Iran’s Complicated Dance with West Africa
As Iranian President Ebrahim Raisi concluded his second year in office this June, his focus shifted southward and eastward. Earlier in the year, he embarked on a diplomatic tour of three Latin American countries under U.S. sanctions—Venezuela, Nicaragua, and Cuba. Then, in July, he pivoted to Africa, visiting Kenya, Uganda, and Zimbabwe, nations that have either been top trading partners or enduring allies of Iran.
Entering his third year at the helm, Raisi has now set his gaze on West Africa. On August 24, following a March meeting between the Iranian and Senegalese foreign ministers in Geneva, Raisi met with Senegal’s President Macky Sall on the sidelines of the BRICS summit in South Africa. Notably, Iran, along with its regional rivals Saudi Arabia and the United Arab Emirates (UAE), attended as new members.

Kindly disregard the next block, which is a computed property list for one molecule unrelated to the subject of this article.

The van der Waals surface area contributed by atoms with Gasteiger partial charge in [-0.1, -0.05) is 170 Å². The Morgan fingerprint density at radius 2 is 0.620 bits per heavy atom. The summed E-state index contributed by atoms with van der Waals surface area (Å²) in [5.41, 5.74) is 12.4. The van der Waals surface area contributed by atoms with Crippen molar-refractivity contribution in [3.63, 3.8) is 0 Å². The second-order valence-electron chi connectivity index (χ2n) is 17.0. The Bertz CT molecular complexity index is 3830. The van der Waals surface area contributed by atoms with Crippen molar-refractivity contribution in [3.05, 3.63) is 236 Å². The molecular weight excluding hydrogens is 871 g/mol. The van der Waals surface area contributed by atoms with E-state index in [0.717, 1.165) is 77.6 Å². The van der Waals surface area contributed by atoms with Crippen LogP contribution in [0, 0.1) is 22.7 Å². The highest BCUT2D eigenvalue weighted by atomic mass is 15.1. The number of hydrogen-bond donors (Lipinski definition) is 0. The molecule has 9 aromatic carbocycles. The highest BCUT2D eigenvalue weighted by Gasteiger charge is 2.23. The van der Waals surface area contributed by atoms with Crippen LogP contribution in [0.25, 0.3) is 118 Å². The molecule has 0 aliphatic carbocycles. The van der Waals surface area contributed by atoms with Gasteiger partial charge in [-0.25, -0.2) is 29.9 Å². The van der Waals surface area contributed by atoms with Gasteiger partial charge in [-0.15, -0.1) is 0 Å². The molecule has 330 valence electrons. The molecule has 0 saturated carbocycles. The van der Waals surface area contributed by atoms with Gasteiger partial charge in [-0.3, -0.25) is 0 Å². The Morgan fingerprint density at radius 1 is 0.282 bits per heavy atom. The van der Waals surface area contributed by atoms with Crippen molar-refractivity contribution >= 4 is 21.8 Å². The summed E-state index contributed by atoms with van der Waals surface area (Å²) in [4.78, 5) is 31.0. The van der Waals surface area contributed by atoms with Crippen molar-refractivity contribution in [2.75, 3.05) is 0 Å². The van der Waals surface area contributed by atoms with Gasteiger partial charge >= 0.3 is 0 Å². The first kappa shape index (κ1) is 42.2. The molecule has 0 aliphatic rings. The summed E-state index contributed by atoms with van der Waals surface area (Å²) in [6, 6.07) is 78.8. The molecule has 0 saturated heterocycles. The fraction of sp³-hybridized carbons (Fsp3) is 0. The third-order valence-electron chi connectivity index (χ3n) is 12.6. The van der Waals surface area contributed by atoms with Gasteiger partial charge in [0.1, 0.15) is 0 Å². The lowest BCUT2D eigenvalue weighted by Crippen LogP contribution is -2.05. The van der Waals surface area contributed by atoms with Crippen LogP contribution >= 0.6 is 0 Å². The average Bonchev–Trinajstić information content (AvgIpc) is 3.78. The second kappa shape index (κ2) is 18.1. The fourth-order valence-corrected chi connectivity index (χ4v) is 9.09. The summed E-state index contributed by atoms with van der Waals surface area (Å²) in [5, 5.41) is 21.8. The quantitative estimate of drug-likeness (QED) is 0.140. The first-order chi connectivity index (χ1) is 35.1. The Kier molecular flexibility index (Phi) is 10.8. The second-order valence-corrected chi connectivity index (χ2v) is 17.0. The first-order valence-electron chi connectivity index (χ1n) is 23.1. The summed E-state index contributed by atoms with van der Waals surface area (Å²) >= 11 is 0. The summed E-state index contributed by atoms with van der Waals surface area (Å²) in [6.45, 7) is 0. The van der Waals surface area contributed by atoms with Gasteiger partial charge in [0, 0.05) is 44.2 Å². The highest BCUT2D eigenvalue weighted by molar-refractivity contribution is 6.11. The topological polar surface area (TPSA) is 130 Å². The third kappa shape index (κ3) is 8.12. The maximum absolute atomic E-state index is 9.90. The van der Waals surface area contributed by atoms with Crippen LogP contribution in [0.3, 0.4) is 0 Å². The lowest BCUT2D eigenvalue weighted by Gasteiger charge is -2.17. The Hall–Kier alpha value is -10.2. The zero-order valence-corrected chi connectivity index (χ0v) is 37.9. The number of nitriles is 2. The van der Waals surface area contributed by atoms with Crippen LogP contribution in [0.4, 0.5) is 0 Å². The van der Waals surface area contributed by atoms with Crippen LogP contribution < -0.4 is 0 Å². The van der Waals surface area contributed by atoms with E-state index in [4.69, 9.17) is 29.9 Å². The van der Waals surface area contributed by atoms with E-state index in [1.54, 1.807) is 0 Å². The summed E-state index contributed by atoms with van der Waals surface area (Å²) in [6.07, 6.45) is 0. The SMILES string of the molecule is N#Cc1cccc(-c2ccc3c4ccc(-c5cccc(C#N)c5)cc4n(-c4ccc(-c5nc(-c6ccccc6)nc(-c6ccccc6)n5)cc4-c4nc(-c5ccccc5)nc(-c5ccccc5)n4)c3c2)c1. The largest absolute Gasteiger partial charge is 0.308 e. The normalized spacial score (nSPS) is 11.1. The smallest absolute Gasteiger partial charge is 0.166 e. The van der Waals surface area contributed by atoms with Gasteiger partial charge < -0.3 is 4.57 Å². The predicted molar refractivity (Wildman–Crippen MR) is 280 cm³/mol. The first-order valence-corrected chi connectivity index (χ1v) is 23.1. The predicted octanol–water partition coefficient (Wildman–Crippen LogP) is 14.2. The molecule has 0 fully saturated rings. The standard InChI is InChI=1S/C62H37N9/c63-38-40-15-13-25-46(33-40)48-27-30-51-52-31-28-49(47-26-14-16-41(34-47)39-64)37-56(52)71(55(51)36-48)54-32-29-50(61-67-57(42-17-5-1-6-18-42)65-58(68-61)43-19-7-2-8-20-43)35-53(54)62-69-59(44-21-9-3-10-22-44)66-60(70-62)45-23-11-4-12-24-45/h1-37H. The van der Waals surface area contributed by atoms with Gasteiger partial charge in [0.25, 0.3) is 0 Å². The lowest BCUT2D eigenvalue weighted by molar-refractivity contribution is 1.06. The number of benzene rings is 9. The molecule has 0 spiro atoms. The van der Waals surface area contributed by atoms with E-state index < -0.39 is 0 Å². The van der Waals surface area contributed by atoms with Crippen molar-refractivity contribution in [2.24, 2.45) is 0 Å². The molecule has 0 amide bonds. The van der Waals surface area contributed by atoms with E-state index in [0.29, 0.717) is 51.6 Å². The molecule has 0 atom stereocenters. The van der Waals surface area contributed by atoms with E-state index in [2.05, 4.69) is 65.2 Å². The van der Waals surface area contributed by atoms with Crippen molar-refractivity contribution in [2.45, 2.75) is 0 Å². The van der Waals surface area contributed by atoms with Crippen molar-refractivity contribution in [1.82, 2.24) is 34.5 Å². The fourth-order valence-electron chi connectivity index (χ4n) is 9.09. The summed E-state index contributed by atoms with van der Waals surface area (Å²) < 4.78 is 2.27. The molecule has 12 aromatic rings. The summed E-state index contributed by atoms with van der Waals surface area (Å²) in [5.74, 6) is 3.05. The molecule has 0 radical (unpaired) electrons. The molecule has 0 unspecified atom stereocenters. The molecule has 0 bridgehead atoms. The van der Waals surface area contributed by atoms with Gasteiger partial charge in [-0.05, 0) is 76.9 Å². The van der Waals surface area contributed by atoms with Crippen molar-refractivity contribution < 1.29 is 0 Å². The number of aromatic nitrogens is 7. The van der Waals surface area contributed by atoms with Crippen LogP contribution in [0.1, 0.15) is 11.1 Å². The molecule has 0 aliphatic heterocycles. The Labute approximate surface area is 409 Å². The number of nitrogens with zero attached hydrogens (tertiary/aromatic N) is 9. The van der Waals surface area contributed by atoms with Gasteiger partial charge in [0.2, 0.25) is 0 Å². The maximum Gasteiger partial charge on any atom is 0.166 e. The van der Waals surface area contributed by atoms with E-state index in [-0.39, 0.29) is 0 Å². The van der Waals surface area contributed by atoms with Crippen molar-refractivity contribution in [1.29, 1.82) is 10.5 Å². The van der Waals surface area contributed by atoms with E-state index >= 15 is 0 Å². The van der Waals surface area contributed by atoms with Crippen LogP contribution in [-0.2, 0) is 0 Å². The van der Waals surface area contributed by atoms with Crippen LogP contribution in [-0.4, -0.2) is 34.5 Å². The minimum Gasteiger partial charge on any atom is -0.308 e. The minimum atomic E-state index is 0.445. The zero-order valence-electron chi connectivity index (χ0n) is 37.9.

Just over a week later, on September 4, Raisi welcomed Burkina Faso’s Foreign Minister Olivia Rouamba to Tehran. Echoing his meeting with Sall, discussions centered on anti-colonial sentiment, sanctions resistance, technology transfer, and economic cooperation, punctuated by the formalization of a Joint Commission for Economic Cooperation between the two nations.
These interactions reflect Raisi’s ongoing strategy to cultivate relations with West Africa. Within days of taking office on August 6, 2021, he engaged in talks aimed at fortifying parliamentary cooperation with the National Assembly speakers of South Africa—his country’s largest trading partner in sub-Saharan Africa—and Guinea-Bissau. Several months later, in January 2022, Raisi hosted Togo’s foreign minister, Robert Dussey, in Tehran, where they discussed similar themes.